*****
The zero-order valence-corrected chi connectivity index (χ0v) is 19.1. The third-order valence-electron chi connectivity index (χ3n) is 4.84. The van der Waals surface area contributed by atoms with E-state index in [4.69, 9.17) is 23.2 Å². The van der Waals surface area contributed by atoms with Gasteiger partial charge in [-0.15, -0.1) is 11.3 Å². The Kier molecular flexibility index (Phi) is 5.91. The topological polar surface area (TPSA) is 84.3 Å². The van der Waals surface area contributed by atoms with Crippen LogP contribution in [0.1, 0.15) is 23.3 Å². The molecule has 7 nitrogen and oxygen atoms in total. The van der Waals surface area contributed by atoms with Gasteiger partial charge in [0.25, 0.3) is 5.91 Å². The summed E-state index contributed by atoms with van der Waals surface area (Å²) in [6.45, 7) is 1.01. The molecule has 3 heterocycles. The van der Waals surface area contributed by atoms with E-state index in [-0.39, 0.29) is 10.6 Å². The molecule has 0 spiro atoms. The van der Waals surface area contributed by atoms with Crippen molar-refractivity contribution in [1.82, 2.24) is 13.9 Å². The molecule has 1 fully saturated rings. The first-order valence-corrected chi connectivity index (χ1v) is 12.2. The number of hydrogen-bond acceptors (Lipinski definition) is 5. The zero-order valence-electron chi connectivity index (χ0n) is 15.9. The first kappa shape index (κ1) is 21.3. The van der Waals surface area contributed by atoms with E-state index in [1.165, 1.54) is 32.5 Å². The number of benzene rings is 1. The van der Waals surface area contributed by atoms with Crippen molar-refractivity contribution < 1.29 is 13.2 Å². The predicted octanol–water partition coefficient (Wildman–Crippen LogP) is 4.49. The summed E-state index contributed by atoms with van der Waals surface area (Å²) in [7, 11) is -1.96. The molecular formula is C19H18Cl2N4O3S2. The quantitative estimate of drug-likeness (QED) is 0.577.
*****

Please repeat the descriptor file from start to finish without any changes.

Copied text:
The zero-order valence-corrected chi connectivity index (χ0v) is 19.1. The third-order valence-electron chi connectivity index (χ3n) is 4.84. The van der Waals surface area contributed by atoms with E-state index in [4.69, 9.17) is 23.2 Å². The van der Waals surface area contributed by atoms with Gasteiger partial charge in [-0.15, -0.1) is 11.3 Å². The Kier molecular flexibility index (Phi) is 5.91. The topological polar surface area (TPSA) is 84.3 Å². The van der Waals surface area contributed by atoms with Crippen LogP contribution in [0.1, 0.15) is 23.3 Å². The molecule has 7 nitrogen and oxygen atoms in total. The van der Waals surface area contributed by atoms with Gasteiger partial charge in [0.25, 0.3) is 5.91 Å². The summed E-state index contributed by atoms with van der Waals surface area (Å²) in [6.45, 7) is 1.01. The molecule has 3 heterocycles. The van der Waals surface area contributed by atoms with E-state index in [-0.39, 0.29) is 10.6 Å². The molecule has 0 spiro atoms. The van der Waals surface area contributed by atoms with Crippen molar-refractivity contribution in [1.82, 2.24) is 13.9 Å². The molecule has 1 fully saturated rings. The first-order valence-corrected chi connectivity index (χ1v) is 12.2. The number of hydrogen-bond acceptors (Lipinski definition) is 5. The zero-order valence-electron chi connectivity index (χ0n) is 15.9. The first kappa shape index (κ1) is 21.3. The van der Waals surface area contributed by atoms with E-state index in [1.165, 1.54) is 32.5 Å². The number of benzene rings is 1. The van der Waals surface area contributed by atoms with Crippen molar-refractivity contribution < 1.29 is 13.2 Å². The predicted octanol–water partition coefficient (Wildman–Crippen LogP) is 4.49. The summed E-state index contributed by atoms with van der Waals surface area (Å²) in [7, 11) is -1.96. The molecular formula is C19H18Cl2N4O3S2. The quantitative estimate of drug-likeness (QED) is 0.577.